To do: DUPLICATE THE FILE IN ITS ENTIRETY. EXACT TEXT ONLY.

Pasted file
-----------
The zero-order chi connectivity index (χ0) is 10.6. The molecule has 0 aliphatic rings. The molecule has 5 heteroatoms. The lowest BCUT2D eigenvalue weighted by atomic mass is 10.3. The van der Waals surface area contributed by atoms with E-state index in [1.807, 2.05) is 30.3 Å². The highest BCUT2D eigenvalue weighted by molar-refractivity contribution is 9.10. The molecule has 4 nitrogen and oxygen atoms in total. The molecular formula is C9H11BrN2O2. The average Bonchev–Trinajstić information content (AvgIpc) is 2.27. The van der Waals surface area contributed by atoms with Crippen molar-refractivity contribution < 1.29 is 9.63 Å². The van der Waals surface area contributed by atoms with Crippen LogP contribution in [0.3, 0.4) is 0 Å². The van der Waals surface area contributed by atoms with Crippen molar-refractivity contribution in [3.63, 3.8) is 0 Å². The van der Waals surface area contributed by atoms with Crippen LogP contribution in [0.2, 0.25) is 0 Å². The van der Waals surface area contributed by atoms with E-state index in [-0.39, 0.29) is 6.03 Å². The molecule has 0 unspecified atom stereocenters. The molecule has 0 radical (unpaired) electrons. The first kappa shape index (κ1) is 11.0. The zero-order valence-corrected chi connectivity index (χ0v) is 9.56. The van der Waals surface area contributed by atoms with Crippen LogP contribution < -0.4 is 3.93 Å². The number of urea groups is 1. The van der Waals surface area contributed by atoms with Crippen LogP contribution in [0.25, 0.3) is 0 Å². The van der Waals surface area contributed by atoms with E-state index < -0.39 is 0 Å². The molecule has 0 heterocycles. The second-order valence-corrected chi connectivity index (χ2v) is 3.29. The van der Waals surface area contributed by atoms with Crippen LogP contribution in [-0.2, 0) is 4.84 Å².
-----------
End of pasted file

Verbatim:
The zero-order chi connectivity index (χ0) is 10.6. The molecule has 0 aliphatic rings. The molecule has 5 heteroatoms. The lowest BCUT2D eigenvalue weighted by atomic mass is 10.3. The van der Waals surface area contributed by atoms with E-state index in [1.807, 2.05) is 30.3 Å². The highest BCUT2D eigenvalue weighted by molar-refractivity contribution is 9.10. The molecule has 4 nitrogen and oxygen atoms in total. The molecular formula is C9H11BrN2O2. The average Bonchev–Trinajstić information content (AvgIpc) is 2.27. The van der Waals surface area contributed by atoms with Crippen molar-refractivity contribution < 1.29 is 9.63 Å². The van der Waals surface area contributed by atoms with Crippen LogP contribution in [0.3, 0.4) is 0 Å². The van der Waals surface area contributed by atoms with Crippen molar-refractivity contribution in [3.63, 3.8) is 0 Å². The van der Waals surface area contributed by atoms with Crippen LogP contribution in [0.2, 0.25) is 0 Å². The van der Waals surface area contributed by atoms with E-state index in [-0.39, 0.29) is 6.03 Å². The molecule has 0 unspecified atom stereocenters. The molecule has 0 radical (unpaired) electrons. The first kappa shape index (κ1) is 11.0. The zero-order valence-corrected chi connectivity index (χ0v) is 9.56. The van der Waals surface area contributed by atoms with Crippen LogP contribution < -0.4 is 3.93 Å². The number of urea groups is 1. The van der Waals surface area contributed by atoms with Crippen LogP contribution in [0.25, 0.3) is 0 Å². The van der Waals surface area contributed by atoms with E-state index < -0.39 is 0 Å². The molecule has 0 heterocycles. The second-order valence-corrected chi connectivity index (χ2v) is 3.29. The van der Waals surface area contributed by atoms with Crippen LogP contribution in [-0.2, 0) is 4.84 Å².